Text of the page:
Characterising the evolving SARS-CoV-2 seroprevalence in urban and rural Malawi between February 2021 and April 2022: A population-based cohort study

Banda, L. et al. (2023) Characterising the evolving SARS-CoV-2 seroprevalence in urban and rural Malawi between February 2021 and April 2022: A population-based cohort study. International Journal of Infectious Diseases, 137, pp. 118-125. (doi: 10.1016/j.ijid.2023.10.020) (PMCID:PMC10695832)

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Objectives This study aimed to investigate the changing SARS-CoV-2 seroprevalence and associated health and sociodemographic factors in Malawi between February 2021 and April 2022. Methods In total, four 3-monthly serosurveys were conducted within a longitudinal population-based cohort in rural Karonga District and urban Lilongwe, testing for SARS-CoV-2 S1 immunoglobulin (Ig)G antibodies using an enzyme-linked immunosorbent assay. Population seroprevalence was estimated in all and unvaccinated participants. Bayesian mixed-effects logistic models estimated the odds of seropositivity in the first survey, and of seroconversion between surveys, adjusting for age, sex, occupation, location, and assay sensitivity/specificity. Results Of the 2005 participants (Karonga, n = 1005; Lilongwe, n = 1000), 55.8% were female and median age was 22.7 years. Between Surveys (SVY) 1 and 4, population-weighted SARS-CoV-2 seroprevalence increased from 26.3% to 89.2% and 46.4% to 93.9% in Karonga and Lilongwe, respectively. At SVY4, seroprevalence did not differ by COVID-19 vaccination status in adults, except for those aged 30+ years in Karonga (unvaccinated: 87.4%, 95% credible interval 79.3-93.0%; two doses: 98.1%, 94.8-99.5%). Location and age were associated with seroconversion risk. Individuals with hybrid immunity had higher SARS-CoV-2 seropositivity and antibody titers, than those infected. Conclusion High SARS-CoV-2 seroprevalence combined with low morbidity and mortality indicate that universal vaccination is unnecessary at this stage of the pandemic, supporting change in national policy to target at-risk groups.

Item Type:Articles
Additional Information:The study was supported by the Wellcome Trust (grant numbers 217073/Z/19/Z and 221989/Z/20/Z).
Keywords:SARS-CoV-2, seroprevalence, longitudinal cohort, community, Malawi.
Glasgow Author(s) Enlighten ID:Hughes, Ms Ellen and Willett, Professor Brian and Crampin, Professor Mia and Ho, Dr Antonia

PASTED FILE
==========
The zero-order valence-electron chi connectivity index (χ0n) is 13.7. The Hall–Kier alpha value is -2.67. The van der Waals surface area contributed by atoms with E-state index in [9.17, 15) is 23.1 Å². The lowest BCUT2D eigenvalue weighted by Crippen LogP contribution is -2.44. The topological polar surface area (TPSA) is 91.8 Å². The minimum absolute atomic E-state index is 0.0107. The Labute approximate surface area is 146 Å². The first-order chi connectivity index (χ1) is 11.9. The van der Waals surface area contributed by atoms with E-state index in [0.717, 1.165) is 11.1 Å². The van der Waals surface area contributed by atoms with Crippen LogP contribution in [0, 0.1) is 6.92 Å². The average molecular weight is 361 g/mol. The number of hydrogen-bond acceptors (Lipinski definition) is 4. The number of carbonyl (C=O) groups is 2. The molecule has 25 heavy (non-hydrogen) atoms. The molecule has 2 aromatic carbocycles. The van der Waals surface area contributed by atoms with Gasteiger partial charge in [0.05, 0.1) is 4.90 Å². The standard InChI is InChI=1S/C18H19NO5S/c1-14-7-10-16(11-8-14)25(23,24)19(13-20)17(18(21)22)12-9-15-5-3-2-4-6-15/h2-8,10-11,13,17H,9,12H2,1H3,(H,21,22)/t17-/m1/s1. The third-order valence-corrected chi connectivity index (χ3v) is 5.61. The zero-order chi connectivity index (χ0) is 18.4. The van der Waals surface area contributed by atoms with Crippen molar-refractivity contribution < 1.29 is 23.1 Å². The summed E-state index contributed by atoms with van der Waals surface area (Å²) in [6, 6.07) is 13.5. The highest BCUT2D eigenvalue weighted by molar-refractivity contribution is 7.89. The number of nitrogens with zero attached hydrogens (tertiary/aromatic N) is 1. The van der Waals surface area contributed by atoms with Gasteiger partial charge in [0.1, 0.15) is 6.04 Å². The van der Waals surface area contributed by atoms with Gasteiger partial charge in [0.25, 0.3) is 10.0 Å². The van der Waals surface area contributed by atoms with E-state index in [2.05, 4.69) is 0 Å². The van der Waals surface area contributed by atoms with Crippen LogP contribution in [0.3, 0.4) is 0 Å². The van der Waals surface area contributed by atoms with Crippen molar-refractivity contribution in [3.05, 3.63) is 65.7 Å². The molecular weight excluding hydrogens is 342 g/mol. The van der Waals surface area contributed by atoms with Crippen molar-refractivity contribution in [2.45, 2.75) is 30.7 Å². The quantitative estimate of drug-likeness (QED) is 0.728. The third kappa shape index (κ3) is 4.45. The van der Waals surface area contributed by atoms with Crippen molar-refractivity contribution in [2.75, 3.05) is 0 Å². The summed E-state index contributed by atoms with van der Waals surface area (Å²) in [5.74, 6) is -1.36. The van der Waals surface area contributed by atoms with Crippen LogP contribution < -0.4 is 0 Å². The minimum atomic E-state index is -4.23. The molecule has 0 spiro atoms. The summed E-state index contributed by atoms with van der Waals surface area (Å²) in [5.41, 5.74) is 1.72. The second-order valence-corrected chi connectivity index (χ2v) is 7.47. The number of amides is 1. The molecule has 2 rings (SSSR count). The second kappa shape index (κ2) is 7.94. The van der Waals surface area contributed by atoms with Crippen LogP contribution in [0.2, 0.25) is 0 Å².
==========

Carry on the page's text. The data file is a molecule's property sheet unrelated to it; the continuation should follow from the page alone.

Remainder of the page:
Creator Roles:
Ho, A.Conceptualization, Formal analysis, Investigation, Writing – original draft, Writing – review and editing, Visualization, Supervision, Funding acquisition
Hughes, E.Resources
Willett, B.Resources
Crampin, M.Conceptualization, Supervision, Funding acquisition
Authors: Banda, L., Ho, A., Kasenda, S., Read, J. M., Jewell, C., Price, A., McLean, E., Dube, A., Chaima, D., Samikwa, L., Nyirenda, T. S., Hughes, E. C., Willett, B. J., Chauma Mwale, A., Amoah, A. S., and Crampin, A.
College/School:College of Medical Veterinary and Life Sciences > School of Health & Wellbeing > Public Health
College of Medical Veterinary and Life Sciences > School of Infection & Immunity > Centre for Virus Research
Journal Name:International Journal of Infectious Diseases
ISSN (Online):1878-3511
Published Online:28 October 2023
Copyright Holders:Copyright: © 2023 The Author(s)
First Published:First published in International Journal of Infectious Diseases 137: 118-125
Publisher Policy:Reproduced under a Creative Commons licence

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Project CodeAward NoProject NamePrincipal InvestigatorFunder's NameFunder RefLead Dept
306006Healthy Lives - Malawi, Intergenerational family cohort of chronic conditionsAmelia CrampinWellcome Trust (WELLCOTR)217073/Z/19/ZS&PS - Institute of Health & Wellbeing (Social Sciences)
312053SARS-CoV-2 seroepidemiology in Wellcome-funded urban and rural cohorts in Malawi: generating evidence to inform regional medium and long term decision makingAmelia CrampinWellcome Trust (WELLCOTR)221989/Z/20/ZSII - Virology